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Gilbert, who had already started work on a new libretto in which people fall in love against their wills after taking a magic lozenge, was surprised to hear of Sullivan's hesitation.
He wrote to Sullivan asking him to reconsider, but the composer replied on 2 April 1884 that he had "come to the end of my tether" with the operas: ...
Sullivan's close friend, the conductor Frederic Clay, had suffered a serious stroke in December 1883 that effectively ended his career.
Reflecting on this, on his own precarious health, and on his desire to devote himself to more serious music, Sullivan replied to Carte that "it is impossible for me to do another piece of the character of those already written by Gilbert and myself".
A handsome but poor minstrel, Nanki-Poo, arrives and introduces himself ("A wand'ring minstrel I").
He inquires about his beloved, a schoolgirl called Yum-Yum, who is a ward of Ko-Ko (formerly a cheap tailor).
Gilbert, having determined to leave his own country alone for a while, sought elsewhere for a subject suitable to his peculiar humour. One day an old Japanese sword that, for years, had been hanging on the wall of his study, fell from its place. Just at that time a company of Japanese had arrived in England and set up a little village of their own in Knightsbridge.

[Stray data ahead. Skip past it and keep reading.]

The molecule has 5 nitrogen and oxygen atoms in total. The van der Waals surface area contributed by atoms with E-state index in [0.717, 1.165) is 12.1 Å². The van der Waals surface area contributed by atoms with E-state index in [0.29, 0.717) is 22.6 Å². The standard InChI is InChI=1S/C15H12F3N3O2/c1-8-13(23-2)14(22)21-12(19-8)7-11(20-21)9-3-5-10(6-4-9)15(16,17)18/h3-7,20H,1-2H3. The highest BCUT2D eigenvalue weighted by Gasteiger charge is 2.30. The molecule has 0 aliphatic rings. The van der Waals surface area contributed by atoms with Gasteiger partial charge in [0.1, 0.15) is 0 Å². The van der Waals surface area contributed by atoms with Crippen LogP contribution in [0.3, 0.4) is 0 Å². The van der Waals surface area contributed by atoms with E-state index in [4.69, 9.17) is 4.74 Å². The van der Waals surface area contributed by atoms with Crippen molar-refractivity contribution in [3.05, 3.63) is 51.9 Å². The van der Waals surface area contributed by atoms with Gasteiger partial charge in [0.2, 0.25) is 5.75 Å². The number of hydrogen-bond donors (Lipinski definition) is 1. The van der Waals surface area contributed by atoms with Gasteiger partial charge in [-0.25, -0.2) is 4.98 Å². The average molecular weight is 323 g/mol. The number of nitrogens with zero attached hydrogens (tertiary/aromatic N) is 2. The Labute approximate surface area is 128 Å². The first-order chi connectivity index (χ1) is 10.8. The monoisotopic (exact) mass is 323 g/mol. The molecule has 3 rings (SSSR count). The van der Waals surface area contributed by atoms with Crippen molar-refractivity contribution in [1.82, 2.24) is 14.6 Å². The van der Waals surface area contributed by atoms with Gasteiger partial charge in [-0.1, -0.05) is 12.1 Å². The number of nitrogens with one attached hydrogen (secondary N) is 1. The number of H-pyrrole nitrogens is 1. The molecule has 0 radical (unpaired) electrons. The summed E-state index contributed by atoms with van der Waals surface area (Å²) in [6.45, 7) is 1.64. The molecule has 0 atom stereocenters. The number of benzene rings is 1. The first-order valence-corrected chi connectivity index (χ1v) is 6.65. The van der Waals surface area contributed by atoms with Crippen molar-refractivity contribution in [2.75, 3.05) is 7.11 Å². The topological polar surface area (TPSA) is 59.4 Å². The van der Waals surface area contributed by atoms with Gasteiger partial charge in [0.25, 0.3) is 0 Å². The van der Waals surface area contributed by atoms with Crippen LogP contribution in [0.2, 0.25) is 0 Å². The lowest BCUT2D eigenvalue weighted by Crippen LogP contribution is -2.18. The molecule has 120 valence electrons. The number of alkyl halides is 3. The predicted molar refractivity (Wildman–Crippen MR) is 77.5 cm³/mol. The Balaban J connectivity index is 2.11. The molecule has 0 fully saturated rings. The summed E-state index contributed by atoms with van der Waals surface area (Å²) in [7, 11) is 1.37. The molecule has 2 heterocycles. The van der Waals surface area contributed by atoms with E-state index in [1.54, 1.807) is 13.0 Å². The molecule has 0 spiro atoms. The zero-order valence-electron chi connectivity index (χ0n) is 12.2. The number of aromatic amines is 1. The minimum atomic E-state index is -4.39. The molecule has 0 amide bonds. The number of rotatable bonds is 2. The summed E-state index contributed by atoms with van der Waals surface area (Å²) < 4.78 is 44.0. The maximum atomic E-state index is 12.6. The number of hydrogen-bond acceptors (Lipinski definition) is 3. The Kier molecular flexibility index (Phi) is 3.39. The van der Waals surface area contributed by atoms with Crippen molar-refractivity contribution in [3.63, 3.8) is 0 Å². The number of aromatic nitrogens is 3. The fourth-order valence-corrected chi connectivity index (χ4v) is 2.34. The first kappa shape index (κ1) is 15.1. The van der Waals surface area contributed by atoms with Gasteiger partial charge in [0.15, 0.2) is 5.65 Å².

Gilbert was interviewed twice about his inspiration for The Mikado. His journalistic mind, always quick to seize on topicalities, turned to a Japanese Exhibition which had recently been opened in the neighbourhood.
One of the gentlemen, Pish-Tush, explains that when the Mikado decreed that flirting was a capital crime, the Titipu authorities frustrated the decree by appointing Ko-Ko, a prisoner condemned to death for flirting, to the post of Lord High Executioner ("Our great Mikado, virtuous man").
As Ko-Ko was the next prisoner scheduled to be decapitated, the town authorities reasoned that he could "not cut off another's head until he cut his own off", and since Ko-Ko was not likely to try to execute himself, no executions could take place.
The Mikado remains the most frequently performed Savoy Opera, and it is especially popular with amateur and school productions.